In Roe the Court recognized that when a woman is pregnant, her “privacy is not sole.” What the Court has yet to recognize fully is the way the fetus radically and pervasively transforms a woman's body when rendering it “not sole.” For example, hormonal levels change dramatically, all of a woman's blood supply circulates for use by the fetus, and a new organ (the placenta) grows in a woman's uterus to support the fetus. A woman's liberty to be left alone is also negated for nine months while pregnant. Therefore, some argue, the key to abortion rights is not merely a woman's right to choose what to do with her own body, but also her right to consent to the changes in her body resulting from the fetus. According to this argument, a woman's right to selfdefense should be extended to protect herself from nonconsensual transformations of her body and liberty by the fetus.

A woman's consent to sex or even consent to give birth to a child does not include the assumption that a person has given consent to have her body changed by someone or something else. In the case of born children, the parental duty to provide care includes the responsibility for feeding, clothing, and educating a child, but does not include requirements that a parent's bodily integrity be violated to satisfy a child's wellbeing. No state in the country requires a parent to donate even a pint of blood to a child once that child is born, even if a child's life requires that donation, and every state in the country supports people's right to use deadly force in self-defense when their bodily integrity and/or liberty is not only actually compromised but merely threatened.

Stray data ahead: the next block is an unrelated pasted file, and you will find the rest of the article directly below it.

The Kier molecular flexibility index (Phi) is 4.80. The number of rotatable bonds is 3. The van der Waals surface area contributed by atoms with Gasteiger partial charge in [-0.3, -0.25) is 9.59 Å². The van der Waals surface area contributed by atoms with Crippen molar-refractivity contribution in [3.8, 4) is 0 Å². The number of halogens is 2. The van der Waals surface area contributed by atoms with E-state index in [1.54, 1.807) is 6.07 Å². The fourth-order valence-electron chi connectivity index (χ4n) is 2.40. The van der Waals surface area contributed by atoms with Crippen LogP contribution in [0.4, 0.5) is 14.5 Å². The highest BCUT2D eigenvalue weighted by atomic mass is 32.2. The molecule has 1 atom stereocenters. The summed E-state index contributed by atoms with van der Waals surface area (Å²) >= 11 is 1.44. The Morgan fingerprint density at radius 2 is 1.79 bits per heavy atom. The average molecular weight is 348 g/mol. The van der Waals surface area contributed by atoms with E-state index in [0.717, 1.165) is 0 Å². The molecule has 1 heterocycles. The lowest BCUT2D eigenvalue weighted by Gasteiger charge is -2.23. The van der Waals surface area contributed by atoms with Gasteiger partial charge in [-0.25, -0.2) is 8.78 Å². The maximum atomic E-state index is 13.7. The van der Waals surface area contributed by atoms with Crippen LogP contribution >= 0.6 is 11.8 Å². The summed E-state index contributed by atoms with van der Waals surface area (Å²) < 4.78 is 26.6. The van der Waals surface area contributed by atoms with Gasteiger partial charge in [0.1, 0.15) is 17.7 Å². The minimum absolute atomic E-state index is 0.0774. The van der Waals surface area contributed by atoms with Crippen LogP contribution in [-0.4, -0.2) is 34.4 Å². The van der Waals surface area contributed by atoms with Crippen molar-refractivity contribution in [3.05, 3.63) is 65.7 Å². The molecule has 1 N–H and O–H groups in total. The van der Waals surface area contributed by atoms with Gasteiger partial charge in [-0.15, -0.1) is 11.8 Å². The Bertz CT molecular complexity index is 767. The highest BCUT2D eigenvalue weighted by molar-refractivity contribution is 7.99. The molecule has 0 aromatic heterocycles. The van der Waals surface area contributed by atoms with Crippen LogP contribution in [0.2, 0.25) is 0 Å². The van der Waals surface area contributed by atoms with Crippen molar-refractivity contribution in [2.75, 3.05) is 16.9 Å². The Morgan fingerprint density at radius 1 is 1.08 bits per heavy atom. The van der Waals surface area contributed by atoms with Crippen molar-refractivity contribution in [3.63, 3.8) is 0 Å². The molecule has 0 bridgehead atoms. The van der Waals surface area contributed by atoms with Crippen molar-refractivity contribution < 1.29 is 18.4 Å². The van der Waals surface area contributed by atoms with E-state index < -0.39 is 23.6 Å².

A pro-choice group demonstrates for abortion rights outside of a Planned Parenthood clinic in Houston, Texas, in 1992.

A pro-choice group demonstrates for abortion rights outside of a Planned Parenthood clinic in Houston, Texas, in 1992.
1971 ). She argues that women are not morally required to be “good Samaritans” by giving their bodies to the fetus because the demand on women's bodies and liberty when pregnant is too great. Donald Regan ( 1979 ) maintains the constitutional right to be a “bad Samaritan,” thereby affirming women's right to choose to refuse to be pregnant by obtaining an abortion.

Eileen McDonagh ( 2007 ) extends the constitutional foundations of the self-defense justification for abortion rights to include the right to public funding by arguing that when women do not consent to pregnancy, they are “captive Samaritans.” The due process clause of the Fourteenth Amendment does not require the state to act to free a woman from this captive status by obtaining an abortion. However, the fundamental rights prong of the Fourteenth Amendment's equal protection clause does require state action because, when state policies involve a fundamental right, such as bodily integrity and liberty, the state is required to treat people who are similarly situated in a similar way. McDonagh maintains that a woman who does not consent to pregnancy is similarly situated with people who are experiencing an injury resulting from severe, nonconsensual intrusion of their bodily integrity and liberty.